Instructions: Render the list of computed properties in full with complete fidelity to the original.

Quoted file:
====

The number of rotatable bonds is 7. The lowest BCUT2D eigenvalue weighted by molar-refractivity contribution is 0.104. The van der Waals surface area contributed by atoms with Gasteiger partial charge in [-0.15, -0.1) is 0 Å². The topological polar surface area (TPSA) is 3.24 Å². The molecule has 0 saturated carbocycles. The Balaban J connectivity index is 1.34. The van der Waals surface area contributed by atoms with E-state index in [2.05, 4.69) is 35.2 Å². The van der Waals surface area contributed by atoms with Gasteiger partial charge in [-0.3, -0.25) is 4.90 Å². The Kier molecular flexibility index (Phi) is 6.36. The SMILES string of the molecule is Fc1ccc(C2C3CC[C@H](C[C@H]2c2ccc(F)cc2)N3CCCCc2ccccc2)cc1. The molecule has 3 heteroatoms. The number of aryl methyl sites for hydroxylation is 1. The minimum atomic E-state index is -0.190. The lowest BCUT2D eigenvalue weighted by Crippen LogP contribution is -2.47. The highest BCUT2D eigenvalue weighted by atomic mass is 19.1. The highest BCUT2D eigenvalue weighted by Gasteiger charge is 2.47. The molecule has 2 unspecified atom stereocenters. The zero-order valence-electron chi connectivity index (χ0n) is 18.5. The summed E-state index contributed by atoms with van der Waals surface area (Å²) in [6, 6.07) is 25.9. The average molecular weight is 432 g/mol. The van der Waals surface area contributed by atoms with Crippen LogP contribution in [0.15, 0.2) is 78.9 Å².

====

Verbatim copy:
The number of rotatable bonds is 7. The lowest BCUT2D eigenvalue weighted by molar-refractivity contribution is 0.104. The van der Waals surface area contributed by atoms with Gasteiger partial charge in [-0.15, -0.1) is 0 Å². The topological polar surface area (TPSA) is 3.24 Å². The molecule has 0 saturated carbocycles. The Balaban J connectivity index is 1.34. The van der Waals surface area contributed by atoms with E-state index in [2.05, 4.69) is 35.2 Å². The van der Waals surface area contributed by atoms with Gasteiger partial charge in [-0.3, -0.25) is 4.90 Å². The Kier molecular flexibility index (Phi) is 6.36. The SMILES string of the molecule is Fc1ccc(C2C3CC[C@H](C[C@H]2c2ccc(F)cc2)N3CCCCc2ccccc2)cc1. The molecule has 3 heteroatoms. The number of aryl methyl sites for hydroxylation is 1. The minimum atomic E-state index is -0.190. The lowest BCUT2D eigenvalue weighted by Crippen LogP contribution is -2.47. The highest BCUT2D eigenvalue weighted by atomic mass is 19.1. The highest BCUT2D eigenvalue weighted by Gasteiger charge is 2.47. The molecule has 2 unspecified atom stereocenters. The zero-order valence-electron chi connectivity index (χ0n) is 18.5. The summed E-state index contributed by atoms with van der Waals surface area (Å²) in [6, 6.07) is 25.9. The average molecular weight is 432 g/mol. The van der Waals surface area contributed by atoms with Crippen LogP contribution in [0.15, 0.2) is 78.9 Å².